Novel Questionnaire Could Identify Gastric Disease Anxiety in Patients with IBD

April 29, 2022
Kevin Kunzmann

A study shows the Visceral Sensitivity Index could help identify anxiety and health-related quality of life burden in patients with IBS or IBD.

A novel, self-reported scale was shown to correlate with irritable bowel syndrome (IBS) symptom severity, health-related quality of life (QoL) and gastrointestinal symptom-specific anxiety (GSA) among affected adult patients.

A new comparison analysis of the Visceral Sensitivity Index (VSI)—a 15-item, Likert-scale, self-reported questionnaire that gauges measures of fear, anxiety and hypervigilance associated with falsely appraised visceral sensations and discomfort—showed the tool distinctly differentiated patients with IBS and IBD versus healthy controls.

The investigators, led by Kimberly Trieschmann, MD, assistant professor of pediatrics in the Division of Gastroenterology at the Oregon Health & Science University, believe their research suggest a unique benefit of VSI in identifying anxiety and burden in patients with the chronic gastric diseases.

“Recent studies in IBS demonstrate that GSA may be a uniquely important variable in determining symptom persistence,” the team wrote. “There remains a need to better understand how GSA may impact patients with IBD in order to guide multidisciplinary management of symptoms and health-related QoL.”

Trieschmann and colleagues compared VSI scores among trial participants with IBS to healthy controls, while also assessing the questionnaire’s association with anxiety, health-related QoL and gastric disease activity through validated tests. Their assessment included 222 age- and sex-matched participants; 74 were diagnosed with IBD—23 with Crohn’s disease and 51 with ulcerative colitis—74 were diagnosed with IBS, and 74 were healthy controls.

The VSI questionnaire gauges patients on their severity of agreement on symptoms and sensations including a belief that eating causes discomfort and

Mean age of the patients with IBD or IBS was approximately 29 years old; 40% of all patients were female. Investigators reported significant differences in race and ethnicity among the 3 participant groups; patients with IBD were predominately Caucasian. Healthy control participants reported a significantly greater mean body mass index (BMI) than either patient group (P <.001). The IBS group reported significantly greater rates of usual and current gastric symptom severity versus patients with IBD (P <.001).

The team used the following metrics and surveys to quantify the association of VSI with GSA and health-related QoL:

  1. Bowel Symptom Questionnaire (BSQ)
  2. Hospital Anxiety and Depression Scale (HADs)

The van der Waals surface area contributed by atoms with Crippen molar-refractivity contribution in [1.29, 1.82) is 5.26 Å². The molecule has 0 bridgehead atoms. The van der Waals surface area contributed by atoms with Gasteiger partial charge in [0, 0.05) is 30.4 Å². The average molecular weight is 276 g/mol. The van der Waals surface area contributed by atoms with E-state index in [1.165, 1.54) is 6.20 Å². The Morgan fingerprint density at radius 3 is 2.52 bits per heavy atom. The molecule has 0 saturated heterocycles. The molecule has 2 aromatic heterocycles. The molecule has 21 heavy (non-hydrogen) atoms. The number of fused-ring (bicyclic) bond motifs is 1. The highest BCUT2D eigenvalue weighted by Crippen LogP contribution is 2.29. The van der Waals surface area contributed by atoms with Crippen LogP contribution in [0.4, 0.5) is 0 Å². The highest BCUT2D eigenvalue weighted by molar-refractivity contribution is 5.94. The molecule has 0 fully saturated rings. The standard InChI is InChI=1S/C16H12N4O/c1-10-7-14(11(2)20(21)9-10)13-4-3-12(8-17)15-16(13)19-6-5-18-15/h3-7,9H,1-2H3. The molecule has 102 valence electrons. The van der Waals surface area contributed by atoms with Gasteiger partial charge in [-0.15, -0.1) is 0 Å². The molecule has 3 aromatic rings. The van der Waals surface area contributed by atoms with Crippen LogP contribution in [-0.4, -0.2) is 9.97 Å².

3. State-Trait Anxiety Inventory (STAI)
  4. Medical Outcomes Study 12-Item Short Form Health Survey (SF-12)
  5. Crohn’s Disease Activity Index (CDAI)
  6. Powell-Tuck Index for Ulcerative Colitis (PTIUC)

Patients with IBD and IBS reported significantly greater VSI scores, indicating severe GSA (up to 75 points), versus healthy control participants. Group scores were as follows:

  • IBD, 26.62±16.64 (P <.001)
  • IBS, 38.83±15.06 (P <.001)
  • Health controls, 3.42±5.06 (P <.001)

Investigators additionally observed a “modest” correlation of current anxiety (P = .002) and the physical components of health-related QoL (P = .0001) with VSI scores among patients with IBD or IBS, but a lesser correlation with the mental components of health-related QoL (P = .05).

The team concluded that VSI showed “good reliability and factor structure” among patients with IBD, and provided similar assessment performance among patients with IBS. What’s more, GSA per the 15-item assessment was related to general anxiety among patients with IBD, who had significantly greater VSI scores compared to health controls—though the limited data availability on disease activity in these patients made it difficult to establish meaningful conclusions on the link between VSI and IBD disease severity.

“In summary, the VSI overall appears to be a useful measure of GSA in IBD patients and is a novel tool that clinicians can use to help guide care and allocate limited resources in these complex patients that require a comprehensive biopsychosocial approach,” they concluded.

Trieschmann and colleagues noted future large-scale studies should look to validate the VSI scores of patients with IBD and seek out correlations with disease activity in both adult and pediatric patient populations.

“Finally, long-term longitudinal studies would be useful to evaluate the VSI and its relationship to GI symptoms, IBD disease activity, and health-related QoL in IBD patients over time and also if treating GSA, with interventions such as pharmacotherapy and behavioral therapy, impacts disease activity and health-related QoL,” they wrote.

The study, “The visceral sensitivity index: A novel tool for measuring GI-symptom-specific anxiety in inflammatory bowel disease,” was published online in Neurogastroenterology & Motility.


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